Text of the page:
Over the course of motion picture and video production history, the term “film” has become synonymous with the entire medium, but in reality, recent trends have found content creators moving away from traditional “filming” techniques and approaches, even avoiding the use of the namesake celluloid “film” as the canvas upon which the content was recorded. Beginning in the late 1990s and early 2000s, the industry entered a Digital Age, where costly, time-consuming processes and equipment were replaced with computerized, digital software and other technology. This switch ushered in a new era in production, where knowledgeable, capable artists and professionals found themselves in a position to effectively create studio-quality content in efficient, affordable ways. Media and the “film” industry would never be the same again.
Prior to the Digital Age, Educational Video content was a deep after-thought. The relevance and effectiveness of using visual content in a learning environment may have been apparent at some point, but the cost made the pursuit of it prohibitive. Still, educators slowly ventured into the arena of visual instruction, sparsely utilizing the videos and content available at the time. To keep costs manageable, these productions, which were sometimes helmed by the educators themselves, utilized bare-bones, simplified techniques and basic, uninspired presentation styles. The result was often a flawed, mundane, ineffective video that showcased the content in a manner that failed to engage or instruct the learner properly.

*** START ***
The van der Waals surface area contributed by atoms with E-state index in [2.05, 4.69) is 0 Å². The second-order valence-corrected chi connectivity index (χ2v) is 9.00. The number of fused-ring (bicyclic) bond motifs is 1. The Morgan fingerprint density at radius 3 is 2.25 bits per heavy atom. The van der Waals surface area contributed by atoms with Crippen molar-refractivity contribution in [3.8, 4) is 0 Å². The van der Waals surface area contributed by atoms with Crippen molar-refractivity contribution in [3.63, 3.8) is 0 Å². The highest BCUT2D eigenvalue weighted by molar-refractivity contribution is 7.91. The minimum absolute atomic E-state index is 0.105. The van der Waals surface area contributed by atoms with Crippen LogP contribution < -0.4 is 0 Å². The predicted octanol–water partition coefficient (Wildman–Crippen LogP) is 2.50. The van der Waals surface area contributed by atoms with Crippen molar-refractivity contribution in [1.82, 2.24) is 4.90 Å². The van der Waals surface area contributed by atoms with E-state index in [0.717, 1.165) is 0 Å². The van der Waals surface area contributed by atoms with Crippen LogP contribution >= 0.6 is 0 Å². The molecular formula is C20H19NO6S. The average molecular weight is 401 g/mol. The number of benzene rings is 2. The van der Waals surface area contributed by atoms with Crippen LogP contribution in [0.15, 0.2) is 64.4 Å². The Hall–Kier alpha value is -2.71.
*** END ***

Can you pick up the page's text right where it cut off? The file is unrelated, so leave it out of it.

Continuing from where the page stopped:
Today, through the use of modern digital cameras, editing software, and other technology, previous obstacles and deterrents for Educational Video have been eliminated. In the right hands, a properly developed and researched video can now be custom-made to effectively present the course curriculum in a way that utilizes all of the engaging and immersive qualities of a big-budget Hollywood blockbuster. Filmmakers have been connecting with audiences through story-telling and visual spectacle since the very first motion pictures were produced. Finally, with the advent of digital technology, Educational Video can follow suit, bridging the gap between the content and the learner like never before.